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The Wet Parade

(1932 b 117')

En: 6 Ed: 7

Based on Upton Sinclair's novel, two families suffer from alcoholism and Prohibition.

In the south "Persimmon" (Dorothy Jordan) tries to help her father Roger Chilcote (Lewis Stone) stop drinking; but he goes off drinking, gambling, and overdrawing bank accounts until the family fortune is reduced; then he commits suicide. When a group of men toast his spirit, Persimmon criticizes liquor and throws them out. In New York Pow Tarleton (Walter Huston) speaks for Wilson's re-election, drinks, and then hits his son Kip (Robert Young). Young novelist Roger Chilcote, Jr. (Neil Hamilton) visits the Tarleton's hotel. Wilson's victory is celebrated; but soon Jerry (Wallace Ford) goes off to the war. Roger though believes that war has no "right side." The movement for the Food Control Act would ban making alcohol out of grain during the war, and the 18th amendment would prohibit drinking alcohol.

When Persimmon arrives to visit her brother Roger, Pow lets her go to his room. Kip tries to throw her out but then apologizes. Roger comes in drunk with Jerry. They discover Pow stole his liquor and replaced it with water. On June 29, 1919 people stow away as much liquor as they can and then celebrate until midnight, as Prohibition goes into effect. Kip dances with Persimmon but is snubbed by her society friends. Pow buys alcohol from a back-room still. His wife catches him and breaks the bottle; in a fight he kills her, and he is sentenced to life in prison. Kip forgives him and tearfully tells the renters he is closing the hotel. Persimmon wants to help him fight bootleggers. Doleshal (John Miljan) assigns Kip to work with Abe (Jimmy Durante) in collecting evidence. Kip chokes on his first drink, and they are thrown out of a place that serves drinks. A man offers Kip a bribe, but he refuses it. Roger visits Persimmon and Kip, criticizing Kip's job. Persimmon tells Kip she is pregnant; they are happy.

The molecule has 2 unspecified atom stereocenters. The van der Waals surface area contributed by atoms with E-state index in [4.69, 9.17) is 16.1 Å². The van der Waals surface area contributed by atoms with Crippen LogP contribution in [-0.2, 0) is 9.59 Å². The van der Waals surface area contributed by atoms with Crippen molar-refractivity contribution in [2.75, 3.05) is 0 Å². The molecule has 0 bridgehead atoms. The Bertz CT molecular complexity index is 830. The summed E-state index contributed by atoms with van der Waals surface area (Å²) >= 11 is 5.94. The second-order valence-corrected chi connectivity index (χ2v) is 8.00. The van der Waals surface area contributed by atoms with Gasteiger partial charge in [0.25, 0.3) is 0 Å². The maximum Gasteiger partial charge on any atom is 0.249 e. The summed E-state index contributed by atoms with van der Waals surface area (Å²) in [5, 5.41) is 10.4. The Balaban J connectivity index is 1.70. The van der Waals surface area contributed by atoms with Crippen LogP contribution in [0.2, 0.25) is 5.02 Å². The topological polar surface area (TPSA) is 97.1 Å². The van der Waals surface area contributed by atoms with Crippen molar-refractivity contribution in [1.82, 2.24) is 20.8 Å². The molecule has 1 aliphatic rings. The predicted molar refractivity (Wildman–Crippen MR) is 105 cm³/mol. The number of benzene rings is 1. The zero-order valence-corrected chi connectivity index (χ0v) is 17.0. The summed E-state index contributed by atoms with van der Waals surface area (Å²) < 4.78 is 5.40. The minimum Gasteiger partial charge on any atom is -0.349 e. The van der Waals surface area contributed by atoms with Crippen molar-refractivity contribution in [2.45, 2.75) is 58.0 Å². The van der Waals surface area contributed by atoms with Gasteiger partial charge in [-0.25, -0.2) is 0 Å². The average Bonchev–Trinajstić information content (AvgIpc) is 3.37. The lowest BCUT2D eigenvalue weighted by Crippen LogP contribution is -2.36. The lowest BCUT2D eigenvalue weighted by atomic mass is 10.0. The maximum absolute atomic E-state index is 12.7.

Bootleggers in New York plan an association, intending to pay off some and strong-arm others. Abe disguised in a beard raids a nightclub. Men smash the bottles, and Kip arrests Roger and Eileen (Myrna Loy). After Roger buys some "bonded" liquor, we see how a factory puts on phony labels. Roger passes out. When Eileen arouses him, he discovers he is blind. The eye doctor tells him, Persimmon, and Kip that since Prohibition he has seen hundreds of these cases, because the government puts a chemical in alcohol to make it undrinkable, and some bootleggers don't remove it. Doleshal orders Kip to arrest those who sold it. The man who tried to bribe Kip now warns him. Persimmon goes to the hospital to have her baby, and Kip is kidnapped on the street. Abe tails them. Three men tie up Kip to drag him, but Abe shoots one man and rescues Kip. Abe is shot and tells Kip to get out before dying. Persimmon has their baby, and Kip hopes that somehow this liquor problem will be figured out.

This story explores the problems that led to Prohibition and those of Prohibition itself. Although Persimmon and Kip do not drink, they are drawn into the struggle because of their family tragedies. The attempted solution of Prohibition is seen as aggravating a health concern into an epidemic of crime and corruption.

Copyright © 1999 by Sanderson Beck

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